For those who did play the original and know all the hidden surprises it had to offer, you'll be pleased to note that this new version plays with your expectations in numerous ways. Most of the endings from the original game are present, but often you have to make different choices to get there. Proceeding down a path you thought you were familiar with from the original mod will often lead you in an unexpected direction, and a number of the endings have been changed significantly. Some of them work better than others -- a couple feel somewhat overwrought, like they're trying too hard to be clever, but it could be argued that this in itself is a self-conscious meta-commentary on the "art games" trend. You never can be quite sure how serious the game wants you to take it.
The game pokes fun at more general modern gaming conventions and player behavior throughout, too; one of the achievements simply pops up if you toggle the appropriate option in the menu, another isn't anywhere near as simple as its description suggests, and another challenges you not to play the game for five years. The narrator will often berate you for interrupting him by charging ahead when he's in the middle of a speech or making use of information that Stanley couldn't possibly know, and in at least one of the possible routes through the game you can cause the narrative to completely collapse, leaving you listening to the narrator having something of an existential crisis. By far my favorite, though, is the one where the narrator, so frustrated at your consistent disobedience, warps you back to the initial "two doors" choice and provides you with a third option that leads you down a surreal and hilarious path that I genuinely wasn't expecting at all.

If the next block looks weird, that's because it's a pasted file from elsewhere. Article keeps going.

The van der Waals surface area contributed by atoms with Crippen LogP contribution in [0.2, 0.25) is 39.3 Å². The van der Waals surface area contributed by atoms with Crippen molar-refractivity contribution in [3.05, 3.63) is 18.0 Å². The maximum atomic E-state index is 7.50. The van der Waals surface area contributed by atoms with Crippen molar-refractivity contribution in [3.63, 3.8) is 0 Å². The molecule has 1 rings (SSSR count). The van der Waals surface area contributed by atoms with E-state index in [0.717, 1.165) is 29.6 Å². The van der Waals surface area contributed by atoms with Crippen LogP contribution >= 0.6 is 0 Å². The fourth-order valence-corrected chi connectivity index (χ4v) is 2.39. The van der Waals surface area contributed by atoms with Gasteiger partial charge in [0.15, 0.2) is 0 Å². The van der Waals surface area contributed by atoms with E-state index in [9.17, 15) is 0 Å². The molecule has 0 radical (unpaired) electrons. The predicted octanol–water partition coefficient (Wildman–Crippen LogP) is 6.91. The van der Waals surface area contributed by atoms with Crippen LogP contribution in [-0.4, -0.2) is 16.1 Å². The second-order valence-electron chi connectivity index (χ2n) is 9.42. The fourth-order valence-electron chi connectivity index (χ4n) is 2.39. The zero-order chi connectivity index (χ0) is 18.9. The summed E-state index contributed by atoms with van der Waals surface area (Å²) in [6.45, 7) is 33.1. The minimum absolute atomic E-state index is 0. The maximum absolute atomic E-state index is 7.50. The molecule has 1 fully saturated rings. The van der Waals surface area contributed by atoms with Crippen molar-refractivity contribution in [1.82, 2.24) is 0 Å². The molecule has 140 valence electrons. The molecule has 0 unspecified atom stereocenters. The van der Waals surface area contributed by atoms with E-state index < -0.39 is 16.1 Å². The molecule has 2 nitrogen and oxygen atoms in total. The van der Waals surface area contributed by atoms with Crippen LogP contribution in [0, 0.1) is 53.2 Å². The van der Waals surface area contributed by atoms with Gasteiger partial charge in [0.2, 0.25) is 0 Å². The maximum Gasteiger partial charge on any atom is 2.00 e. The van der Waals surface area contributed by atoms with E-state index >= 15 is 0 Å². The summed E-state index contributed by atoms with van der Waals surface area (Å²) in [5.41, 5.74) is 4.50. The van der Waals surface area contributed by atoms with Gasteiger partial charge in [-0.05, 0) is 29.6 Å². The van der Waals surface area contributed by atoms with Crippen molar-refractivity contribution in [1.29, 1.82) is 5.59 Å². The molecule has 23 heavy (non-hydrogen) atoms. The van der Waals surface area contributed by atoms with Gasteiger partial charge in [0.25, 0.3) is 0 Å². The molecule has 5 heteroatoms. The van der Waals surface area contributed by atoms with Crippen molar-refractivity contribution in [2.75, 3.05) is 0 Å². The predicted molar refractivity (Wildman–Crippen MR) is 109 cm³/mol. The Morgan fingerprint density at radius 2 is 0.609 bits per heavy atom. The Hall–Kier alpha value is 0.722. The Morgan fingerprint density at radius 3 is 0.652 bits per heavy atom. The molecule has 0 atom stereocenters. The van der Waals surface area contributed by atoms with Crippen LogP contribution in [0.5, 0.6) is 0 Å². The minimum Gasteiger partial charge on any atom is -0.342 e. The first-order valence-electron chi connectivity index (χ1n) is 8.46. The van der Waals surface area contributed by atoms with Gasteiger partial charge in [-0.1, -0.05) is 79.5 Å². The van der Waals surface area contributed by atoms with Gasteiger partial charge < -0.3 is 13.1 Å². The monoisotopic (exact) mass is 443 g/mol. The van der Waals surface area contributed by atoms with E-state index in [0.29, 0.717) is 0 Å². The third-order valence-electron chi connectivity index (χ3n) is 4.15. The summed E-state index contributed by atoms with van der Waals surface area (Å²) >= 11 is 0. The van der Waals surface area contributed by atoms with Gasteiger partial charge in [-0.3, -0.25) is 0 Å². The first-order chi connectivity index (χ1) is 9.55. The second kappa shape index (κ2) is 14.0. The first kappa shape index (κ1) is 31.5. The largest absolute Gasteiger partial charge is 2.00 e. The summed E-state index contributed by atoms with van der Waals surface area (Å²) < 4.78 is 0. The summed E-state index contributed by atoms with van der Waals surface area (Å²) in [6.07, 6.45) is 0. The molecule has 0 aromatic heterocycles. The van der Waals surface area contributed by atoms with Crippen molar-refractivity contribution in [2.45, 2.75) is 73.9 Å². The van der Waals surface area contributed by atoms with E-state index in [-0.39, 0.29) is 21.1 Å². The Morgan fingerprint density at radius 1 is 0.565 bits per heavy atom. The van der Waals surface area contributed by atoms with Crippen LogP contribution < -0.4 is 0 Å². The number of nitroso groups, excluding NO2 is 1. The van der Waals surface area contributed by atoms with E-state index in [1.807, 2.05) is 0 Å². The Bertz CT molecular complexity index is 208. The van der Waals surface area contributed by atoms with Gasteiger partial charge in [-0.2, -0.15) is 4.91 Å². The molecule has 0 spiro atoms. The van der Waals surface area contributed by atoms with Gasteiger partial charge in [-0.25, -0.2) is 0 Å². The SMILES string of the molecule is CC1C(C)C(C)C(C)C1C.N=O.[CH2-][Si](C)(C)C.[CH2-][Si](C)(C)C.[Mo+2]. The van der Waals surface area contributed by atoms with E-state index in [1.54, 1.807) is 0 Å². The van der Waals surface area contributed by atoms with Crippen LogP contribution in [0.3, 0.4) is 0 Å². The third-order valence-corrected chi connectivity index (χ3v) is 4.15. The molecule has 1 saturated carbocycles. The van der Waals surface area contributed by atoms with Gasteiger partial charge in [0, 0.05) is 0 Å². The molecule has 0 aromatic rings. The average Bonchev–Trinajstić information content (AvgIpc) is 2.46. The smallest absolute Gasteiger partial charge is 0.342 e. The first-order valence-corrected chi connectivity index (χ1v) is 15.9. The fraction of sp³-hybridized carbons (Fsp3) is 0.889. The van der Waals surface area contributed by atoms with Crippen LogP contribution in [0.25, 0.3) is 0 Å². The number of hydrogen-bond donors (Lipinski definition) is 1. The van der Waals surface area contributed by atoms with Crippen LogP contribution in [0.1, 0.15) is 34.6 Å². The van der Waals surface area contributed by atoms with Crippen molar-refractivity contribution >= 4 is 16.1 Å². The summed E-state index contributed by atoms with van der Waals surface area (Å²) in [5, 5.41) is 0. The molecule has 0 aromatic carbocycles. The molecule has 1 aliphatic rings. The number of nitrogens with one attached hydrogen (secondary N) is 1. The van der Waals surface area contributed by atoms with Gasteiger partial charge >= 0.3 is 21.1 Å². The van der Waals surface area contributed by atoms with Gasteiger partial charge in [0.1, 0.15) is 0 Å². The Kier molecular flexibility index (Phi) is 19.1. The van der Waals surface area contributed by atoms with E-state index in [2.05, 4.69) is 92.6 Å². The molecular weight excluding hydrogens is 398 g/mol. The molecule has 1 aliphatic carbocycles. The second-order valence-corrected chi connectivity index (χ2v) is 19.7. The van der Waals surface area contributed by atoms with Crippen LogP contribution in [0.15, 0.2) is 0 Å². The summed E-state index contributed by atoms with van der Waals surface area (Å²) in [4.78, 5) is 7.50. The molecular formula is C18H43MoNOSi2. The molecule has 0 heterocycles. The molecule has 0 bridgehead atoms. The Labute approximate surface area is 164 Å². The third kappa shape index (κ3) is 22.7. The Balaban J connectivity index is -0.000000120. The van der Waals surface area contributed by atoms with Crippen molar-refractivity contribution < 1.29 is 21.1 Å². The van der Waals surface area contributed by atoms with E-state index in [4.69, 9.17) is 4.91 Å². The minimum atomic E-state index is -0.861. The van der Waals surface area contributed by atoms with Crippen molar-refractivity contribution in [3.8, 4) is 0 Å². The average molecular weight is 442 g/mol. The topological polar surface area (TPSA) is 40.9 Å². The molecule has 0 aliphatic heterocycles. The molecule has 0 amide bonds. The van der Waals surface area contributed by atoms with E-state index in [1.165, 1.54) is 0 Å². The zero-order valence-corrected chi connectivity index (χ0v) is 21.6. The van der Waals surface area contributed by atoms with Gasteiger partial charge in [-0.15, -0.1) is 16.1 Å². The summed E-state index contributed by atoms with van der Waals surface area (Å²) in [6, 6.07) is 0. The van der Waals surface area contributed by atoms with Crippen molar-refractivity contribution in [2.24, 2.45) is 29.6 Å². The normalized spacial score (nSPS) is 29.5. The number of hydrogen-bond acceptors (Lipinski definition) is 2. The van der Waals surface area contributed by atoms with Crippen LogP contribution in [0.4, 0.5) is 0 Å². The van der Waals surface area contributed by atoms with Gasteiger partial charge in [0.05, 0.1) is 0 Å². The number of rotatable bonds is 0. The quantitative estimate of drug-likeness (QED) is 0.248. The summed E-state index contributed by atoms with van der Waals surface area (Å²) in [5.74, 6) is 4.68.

But we're getting worryingly close to specifics here, and that's something I'm keen to avoid; the joy of The Stanley Parable comes in pushing up against that fourth wall and seeing where it's weakest for yourself. Sometimes it's solid, sometimes it wobbles and sometimes it collapses altogether. You'll be surprised at just how much thought writer Davey Wreden has given to all the possible things a player might try to do in his playground; the freedom is all an illusion, of course, as you're still following discrete, pre-scripted narrative paths, but the sheer number of possible branching points and how naturally they're integrated into the game is impressive to see. It's rare you feel like you're making a binary choice; more often than not, discovering a new branch is the result of thinking "I wonder if..." and then trying something to see if it works. Spoiler: it usually does.
The Nitty Gritty
- Visuals: Many of the environments are bland, but deliberately so; delightful hidden details show their faces everywhere if you're willing to look, however.
- Music and Sound: Kevan Brighting's voiceover as the narrator is exemplary, and the minimal but effective use of music makes a number of the game's routes surprisingly poignant.
- Interface: If you know how to drive a first-person shooter, you'll be at home here; it even supports gamepads for those playing from the couch.
- Lasting Appeal: A single "runthrough" is only about 20 minutes or so, and finding all the endings probably won't take all that long, either. While you may not want to return to it yourself all that often, it's a great "coffee table game" to break out any time you have guests and want to show them the more unusual, interesting side of gaming.